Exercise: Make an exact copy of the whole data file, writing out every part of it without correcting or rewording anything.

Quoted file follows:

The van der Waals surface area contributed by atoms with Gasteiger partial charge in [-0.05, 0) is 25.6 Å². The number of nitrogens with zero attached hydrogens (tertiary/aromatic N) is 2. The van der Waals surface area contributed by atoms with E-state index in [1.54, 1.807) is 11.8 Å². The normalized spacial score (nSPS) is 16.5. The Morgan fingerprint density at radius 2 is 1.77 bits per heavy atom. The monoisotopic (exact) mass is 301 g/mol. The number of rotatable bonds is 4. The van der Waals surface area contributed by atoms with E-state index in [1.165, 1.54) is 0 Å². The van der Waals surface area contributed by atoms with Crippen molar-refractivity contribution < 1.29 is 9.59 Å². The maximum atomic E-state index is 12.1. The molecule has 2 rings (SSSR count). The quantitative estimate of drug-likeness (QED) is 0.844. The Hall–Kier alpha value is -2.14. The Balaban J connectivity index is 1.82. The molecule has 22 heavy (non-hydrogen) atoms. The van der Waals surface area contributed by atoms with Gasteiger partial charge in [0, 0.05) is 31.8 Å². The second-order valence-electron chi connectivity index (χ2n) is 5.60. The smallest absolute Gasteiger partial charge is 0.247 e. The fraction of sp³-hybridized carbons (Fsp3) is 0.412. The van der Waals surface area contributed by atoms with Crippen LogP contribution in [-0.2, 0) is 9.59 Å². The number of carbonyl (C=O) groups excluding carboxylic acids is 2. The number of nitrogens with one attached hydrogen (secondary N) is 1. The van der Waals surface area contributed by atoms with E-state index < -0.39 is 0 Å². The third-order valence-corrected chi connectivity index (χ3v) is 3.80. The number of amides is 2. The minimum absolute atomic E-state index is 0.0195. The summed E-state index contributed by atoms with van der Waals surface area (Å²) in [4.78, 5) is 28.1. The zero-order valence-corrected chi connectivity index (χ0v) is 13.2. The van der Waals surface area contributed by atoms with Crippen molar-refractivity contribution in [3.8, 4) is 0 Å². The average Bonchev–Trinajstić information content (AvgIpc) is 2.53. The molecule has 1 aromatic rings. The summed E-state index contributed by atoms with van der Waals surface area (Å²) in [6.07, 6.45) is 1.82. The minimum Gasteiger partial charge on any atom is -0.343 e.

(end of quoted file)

The van der Waals surface area contributed by atoms with Gasteiger partial charge in [-0.05, 0) is 25.6 Å². The number of nitrogens with zero attached hydrogens (tertiary/aromatic N) is 2. The van der Waals surface area contributed by atoms with E-state index in [1.54, 1.807) is 11.8 Å². The normalized spacial score (nSPS) is 16.5. The Morgan fingerprint density at radius 2 is 1.77 bits per heavy atom. The monoisotopic (exact) mass is 301 g/mol. The number of rotatable bonds is 4. The van der Waals surface area contributed by atoms with E-state index in [1.165, 1.54) is 0 Å². The van der Waals surface area contributed by atoms with Crippen molar-refractivity contribution < 1.29 is 9.59 Å². The maximum atomic E-state index is 12.1. The molecule has 2 rings (SSSR count). The quantitative estimate of drug-likeness (QED) is 0.844. The Hall–Kier alpha value is -2.14. The Balaban J connectivity index is 1.82. The molecule has 22 heavy (non-hydrogen) atoms. The van der Waals surface area contributed by atoms with Gasteiger partial charge in [0, 0.05) is 31.8 Å². The second-order valence-electron chi connectivity index (χ2n) is 5.60. The smallest absolute Gasteiger partial charge is 0.247 e. The fraction of sp³-hybridized carbons (Fsp3) is 0.412. The van der Waals surface area contributed by atoms with Crippen LogP contribution in [-0.2, 0) is 9.59 Å². The number of carbonyl (C=O) groups excluding carboxylic acids is 2. The number of nitrogens with one attached hydrogen (secondary N) is 1. The van der Waals surface area contributed by atoms with E-state index < -0.39 is 0 Å². The third-order valence-corrected chi connectivity index (χ3v) is 3.80. The number of amides is 2. The minimum absolute atomic E-state index is 0.0195. The summed E-state index contributed by atoms with van der Waals surface area (Å²) in [4.78, 5) is 28.1. The zero-order valence-corrected chi connectivity index (χ0v) is 13.2. The van der Waals surface area contributed by atoms with Crippen molar-refractivity contribution in [3.8, 4) is 0 Å². The average Bonchev–Trinajstić information content (AvgIpc) is 2.53. The molecule has 1 aromatic rings. The summed E-state index contributed by atoms with van der Waals surface area (Å²) in [6.07, 6.45) is 1.82. The minimum Gasteiger partial charge on any atom is -0.343 e.